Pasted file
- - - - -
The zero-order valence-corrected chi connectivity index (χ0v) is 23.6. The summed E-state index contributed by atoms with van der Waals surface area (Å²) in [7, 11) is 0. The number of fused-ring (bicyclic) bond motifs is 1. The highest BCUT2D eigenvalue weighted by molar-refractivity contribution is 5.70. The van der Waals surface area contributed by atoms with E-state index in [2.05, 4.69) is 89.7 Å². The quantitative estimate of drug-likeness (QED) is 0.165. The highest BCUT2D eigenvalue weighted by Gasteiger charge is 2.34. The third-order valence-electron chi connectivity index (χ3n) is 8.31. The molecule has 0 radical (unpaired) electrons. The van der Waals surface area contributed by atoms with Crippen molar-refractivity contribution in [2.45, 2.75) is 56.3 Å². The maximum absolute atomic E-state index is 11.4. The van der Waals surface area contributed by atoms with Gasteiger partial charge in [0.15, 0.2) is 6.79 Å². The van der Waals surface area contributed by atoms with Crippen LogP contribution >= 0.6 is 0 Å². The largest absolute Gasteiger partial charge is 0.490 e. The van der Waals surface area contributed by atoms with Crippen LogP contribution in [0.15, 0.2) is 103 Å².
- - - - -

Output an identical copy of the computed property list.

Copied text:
The zero-order valence-corrected chi connectivity index (χ0v) is 23.6. The summed E-state index contributed by atoms with van der Waals surface area (Å²) in [7, 11) is 0. The number of fused-ring (bicyclic) bond motifs is 1. The highest BCUT2D eigenvalue weighted by molar-refractivity contribution is 5.70. The van der Waals surface area contributed by atoms with E-state index in [2.05, 4.69) is 89.7 Å². The quantitative estimate of drug-likeness (QED) is 0.165. The highest BCUT2D eigenvalue weighted by Gasteiger charge is 2.34. The third-order valence-electron chi connectivity index (χ3n) is 8.31. The molecule has 0 radical (unpaired) electrons. The van der Waals surface area contributed by atoms with Crippen molar-refractivity contribution in [2.45, 2.75) is 56.3 Å². The maximum absolute atomic E-state index is 11.4. The van der Waals surface area contributed by atoms with Gasteiger partial charge in [0.15, 0.2) is 6.79 Å². The van der Waals surface area contributed by atoms with Crippen LogP contribution >= 0.6 is 0 Å². The largest absolute Gasteiger partial charge is 0.490 e. The van der Waals surface area contributed by atoms with Crippen LogP contribution in [0.15, 0.2) is 103 Å².